Court of Last Resort
What a lucky man! When Justice James Heiple of the Illinois Supreme Court wrote the unanimous opinion ordering the return of “baby Richard” to his biological parents, the occasion limited him to a discussion of the case. The petition for a rehearing gave Heiple the chance last week to let go at his enemies. Especially Bob Greene:
“The best interest of the child standard is not to be denigrated. It is real. However, it is not triggered until it has been validly determined that the child is available for adoption. And, a child is not available for adoption until the rights of his natural parents have been properly terminated. Any judge, lawyer, or guardian ad litem who has even the most cursory familiarity with adoption laws knows that. Justice [Dom] Rizzi, if he is to be taken at face value, does not know that. [Rizzi wrote the appellate court opinion; after Heiple overturned it he told Greene, “The supreme court’s ruling makes me want to cry.”]
“Columnist Bob Greene apparently does not care. Rather, columnist Greene has used this unfortunate controversy to stimulate readership and generate a series of syndicated newspaper columns in the Chicago Tribune and other papers that are both false and misleading. In so doing, he has wrongfully cried ‘fire’ in a crowded theatre, and has needlessly alarmed other adoptive parents into ill-founded concerns that their own adoption proceedings may be in jeopardy. In support of his position, Greene has stirred up contempt against the Supreme Court as an institution, concluding one of his columns by referring to all of the Justices with the curse, ‘Damn them all.’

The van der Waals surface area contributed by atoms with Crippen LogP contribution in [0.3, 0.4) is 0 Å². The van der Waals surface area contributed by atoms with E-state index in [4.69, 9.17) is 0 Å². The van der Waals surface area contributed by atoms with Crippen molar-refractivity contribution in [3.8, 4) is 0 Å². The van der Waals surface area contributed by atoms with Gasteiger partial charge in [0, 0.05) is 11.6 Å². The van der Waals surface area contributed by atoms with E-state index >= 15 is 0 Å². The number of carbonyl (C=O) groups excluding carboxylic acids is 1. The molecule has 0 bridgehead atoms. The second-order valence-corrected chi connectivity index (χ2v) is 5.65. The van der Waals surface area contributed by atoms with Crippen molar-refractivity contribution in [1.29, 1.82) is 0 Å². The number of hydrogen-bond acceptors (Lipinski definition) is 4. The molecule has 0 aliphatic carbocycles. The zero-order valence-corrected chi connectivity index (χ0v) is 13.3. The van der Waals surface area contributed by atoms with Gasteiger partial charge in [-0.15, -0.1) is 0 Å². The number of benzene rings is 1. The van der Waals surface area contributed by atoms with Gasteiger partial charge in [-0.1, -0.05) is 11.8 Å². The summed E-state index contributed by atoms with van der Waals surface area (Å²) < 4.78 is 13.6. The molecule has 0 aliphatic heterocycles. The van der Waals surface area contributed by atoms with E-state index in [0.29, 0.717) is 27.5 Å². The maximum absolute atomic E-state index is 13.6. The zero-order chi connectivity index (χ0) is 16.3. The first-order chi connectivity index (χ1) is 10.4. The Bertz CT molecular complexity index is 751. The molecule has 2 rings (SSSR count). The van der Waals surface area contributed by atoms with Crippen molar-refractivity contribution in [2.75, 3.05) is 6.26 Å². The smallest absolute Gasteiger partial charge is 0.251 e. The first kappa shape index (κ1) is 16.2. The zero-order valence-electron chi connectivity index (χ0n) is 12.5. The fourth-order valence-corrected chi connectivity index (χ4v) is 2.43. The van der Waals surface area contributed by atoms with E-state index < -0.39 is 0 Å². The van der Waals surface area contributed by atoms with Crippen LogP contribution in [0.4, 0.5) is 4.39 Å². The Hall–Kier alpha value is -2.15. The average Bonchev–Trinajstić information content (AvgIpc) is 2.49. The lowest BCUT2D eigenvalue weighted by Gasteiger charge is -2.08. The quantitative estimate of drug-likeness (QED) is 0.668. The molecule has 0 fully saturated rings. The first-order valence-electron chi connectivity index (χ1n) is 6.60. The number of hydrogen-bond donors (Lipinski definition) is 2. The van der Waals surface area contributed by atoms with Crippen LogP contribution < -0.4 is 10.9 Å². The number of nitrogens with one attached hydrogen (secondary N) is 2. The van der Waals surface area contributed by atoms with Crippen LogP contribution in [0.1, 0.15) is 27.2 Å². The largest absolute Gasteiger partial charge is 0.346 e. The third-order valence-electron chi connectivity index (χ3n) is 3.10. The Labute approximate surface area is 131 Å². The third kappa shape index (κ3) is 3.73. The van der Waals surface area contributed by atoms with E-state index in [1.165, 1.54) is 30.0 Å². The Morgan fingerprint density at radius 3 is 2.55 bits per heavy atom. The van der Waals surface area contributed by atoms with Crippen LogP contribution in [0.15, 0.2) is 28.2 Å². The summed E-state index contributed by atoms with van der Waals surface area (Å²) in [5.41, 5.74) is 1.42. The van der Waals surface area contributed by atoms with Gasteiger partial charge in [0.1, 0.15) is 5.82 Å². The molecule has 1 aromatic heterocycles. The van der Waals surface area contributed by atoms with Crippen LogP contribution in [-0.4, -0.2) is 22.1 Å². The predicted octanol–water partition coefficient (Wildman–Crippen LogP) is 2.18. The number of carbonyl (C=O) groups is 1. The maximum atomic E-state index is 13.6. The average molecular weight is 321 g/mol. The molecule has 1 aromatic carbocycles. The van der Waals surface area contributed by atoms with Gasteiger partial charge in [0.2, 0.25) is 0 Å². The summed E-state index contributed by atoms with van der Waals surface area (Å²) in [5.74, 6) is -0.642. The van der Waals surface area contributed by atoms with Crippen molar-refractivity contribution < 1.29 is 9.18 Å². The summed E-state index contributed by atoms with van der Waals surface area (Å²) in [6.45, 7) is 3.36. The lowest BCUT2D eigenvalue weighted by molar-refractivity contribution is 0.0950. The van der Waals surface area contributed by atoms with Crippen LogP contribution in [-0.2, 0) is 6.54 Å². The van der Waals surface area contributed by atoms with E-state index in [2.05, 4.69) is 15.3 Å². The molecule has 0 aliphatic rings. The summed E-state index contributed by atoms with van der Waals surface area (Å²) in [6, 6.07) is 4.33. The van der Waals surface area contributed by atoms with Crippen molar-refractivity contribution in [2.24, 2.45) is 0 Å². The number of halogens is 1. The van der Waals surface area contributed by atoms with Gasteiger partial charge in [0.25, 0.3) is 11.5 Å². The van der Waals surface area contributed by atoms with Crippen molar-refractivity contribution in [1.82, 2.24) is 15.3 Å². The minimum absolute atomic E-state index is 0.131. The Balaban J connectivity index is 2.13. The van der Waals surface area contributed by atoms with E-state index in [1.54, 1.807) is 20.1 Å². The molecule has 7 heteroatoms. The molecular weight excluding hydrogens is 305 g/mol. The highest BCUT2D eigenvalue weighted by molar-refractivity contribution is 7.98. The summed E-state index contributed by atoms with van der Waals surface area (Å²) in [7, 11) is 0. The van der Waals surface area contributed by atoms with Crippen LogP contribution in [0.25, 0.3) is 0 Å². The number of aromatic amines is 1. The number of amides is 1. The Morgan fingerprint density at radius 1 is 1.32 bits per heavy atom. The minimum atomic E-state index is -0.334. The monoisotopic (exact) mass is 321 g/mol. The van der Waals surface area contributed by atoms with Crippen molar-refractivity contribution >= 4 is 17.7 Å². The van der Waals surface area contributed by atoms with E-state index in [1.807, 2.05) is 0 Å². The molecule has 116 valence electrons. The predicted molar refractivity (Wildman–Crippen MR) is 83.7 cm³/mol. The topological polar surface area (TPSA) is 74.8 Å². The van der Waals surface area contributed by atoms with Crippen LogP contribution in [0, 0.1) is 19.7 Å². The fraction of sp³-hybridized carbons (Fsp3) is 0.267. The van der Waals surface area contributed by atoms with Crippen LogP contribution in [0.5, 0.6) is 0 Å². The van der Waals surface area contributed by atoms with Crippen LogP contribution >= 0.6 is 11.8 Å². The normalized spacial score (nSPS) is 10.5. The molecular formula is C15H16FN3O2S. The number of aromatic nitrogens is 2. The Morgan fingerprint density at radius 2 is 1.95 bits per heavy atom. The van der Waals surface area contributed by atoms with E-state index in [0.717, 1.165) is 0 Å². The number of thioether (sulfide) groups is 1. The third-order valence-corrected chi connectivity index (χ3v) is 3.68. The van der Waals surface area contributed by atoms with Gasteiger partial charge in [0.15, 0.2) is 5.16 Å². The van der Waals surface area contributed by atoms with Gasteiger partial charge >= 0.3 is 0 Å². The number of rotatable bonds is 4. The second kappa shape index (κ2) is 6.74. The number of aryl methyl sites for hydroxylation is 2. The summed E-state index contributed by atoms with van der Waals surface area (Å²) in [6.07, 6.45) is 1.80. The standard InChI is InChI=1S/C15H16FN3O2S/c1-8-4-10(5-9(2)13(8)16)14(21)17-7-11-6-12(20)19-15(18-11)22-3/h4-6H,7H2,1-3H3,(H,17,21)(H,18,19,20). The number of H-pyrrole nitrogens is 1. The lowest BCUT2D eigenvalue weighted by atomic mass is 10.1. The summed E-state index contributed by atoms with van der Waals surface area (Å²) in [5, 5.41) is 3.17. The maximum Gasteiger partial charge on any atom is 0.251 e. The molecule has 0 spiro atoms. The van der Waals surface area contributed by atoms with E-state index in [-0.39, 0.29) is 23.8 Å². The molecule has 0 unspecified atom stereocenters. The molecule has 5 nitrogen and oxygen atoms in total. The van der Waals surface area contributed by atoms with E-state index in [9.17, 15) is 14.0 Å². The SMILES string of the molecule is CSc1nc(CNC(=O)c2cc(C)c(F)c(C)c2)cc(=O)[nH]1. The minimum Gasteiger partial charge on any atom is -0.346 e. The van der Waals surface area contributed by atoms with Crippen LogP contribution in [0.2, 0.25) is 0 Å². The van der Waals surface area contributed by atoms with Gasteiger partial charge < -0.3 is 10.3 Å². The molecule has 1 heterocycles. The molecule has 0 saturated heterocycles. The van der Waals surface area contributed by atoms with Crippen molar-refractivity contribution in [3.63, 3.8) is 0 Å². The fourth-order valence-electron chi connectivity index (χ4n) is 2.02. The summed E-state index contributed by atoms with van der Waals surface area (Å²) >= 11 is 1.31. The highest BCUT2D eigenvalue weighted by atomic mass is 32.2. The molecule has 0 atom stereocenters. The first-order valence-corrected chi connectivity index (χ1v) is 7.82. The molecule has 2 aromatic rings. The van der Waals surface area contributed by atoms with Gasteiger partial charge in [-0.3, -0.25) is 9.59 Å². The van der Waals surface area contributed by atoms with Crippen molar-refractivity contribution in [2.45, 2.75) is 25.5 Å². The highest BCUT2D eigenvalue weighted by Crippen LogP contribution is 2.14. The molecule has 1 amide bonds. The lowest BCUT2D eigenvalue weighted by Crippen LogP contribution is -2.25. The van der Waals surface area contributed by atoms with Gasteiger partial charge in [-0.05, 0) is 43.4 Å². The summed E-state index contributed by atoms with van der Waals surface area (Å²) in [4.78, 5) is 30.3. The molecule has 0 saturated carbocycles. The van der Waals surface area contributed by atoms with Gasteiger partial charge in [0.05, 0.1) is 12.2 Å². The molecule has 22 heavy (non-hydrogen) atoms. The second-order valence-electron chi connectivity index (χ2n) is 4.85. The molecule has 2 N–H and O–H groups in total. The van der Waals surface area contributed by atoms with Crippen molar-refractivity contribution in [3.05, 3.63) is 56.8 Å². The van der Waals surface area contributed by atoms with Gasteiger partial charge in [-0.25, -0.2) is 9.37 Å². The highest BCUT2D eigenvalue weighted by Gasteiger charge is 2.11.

“Greene’s implicit objective is to secure justice for a child. With that ethical and moral imperative, of course, no one could disagree. Greene, however, elevated himself above the facts, above the law, and above the Supreme Court of Illinois. He arrogates to himself the right to decide the case.
“In support of his objective, Greene brings to bear the tools of the demagogue, namely, incomplete information, falsity, half-truths, character assassination and spurious argumentation. He has conducted a steady assault on my abilities as a judge, headlining one of his columns ‘The Sloppiness of Justice Heiple.’ Another was entitled ‘Supreme Injustice for a Little Boy.’ He has shown my picture in his columns with bylines reading, respectively, ‘Justice Heiple: Ruling takes boy from home,’ and ‘James D. Heiple: No justice for a child.’
“Make no mistake about it. These are acts of journalistic terrorism. These columns are designed to discredit me as a judge and the Supreme Court as a dispenser of justice by stirring up disrespect and hatred among the general population.
“Lest we forget the place from which he comes, let us remind ourselves that Greene is a journalist with a product to sell. He writes columns for a living. His income is dependent on writing and selling his columns to newspapers. He cannot secure either sales or earnings by writing on subjects that lack impact or drama. So, he must seek out subjects that are capable of generating wide public interest. An adoption case involving two sets of parents contesting for the custody of a three-year-old boy is a ready-made subject for this type of journalist. So far, so good.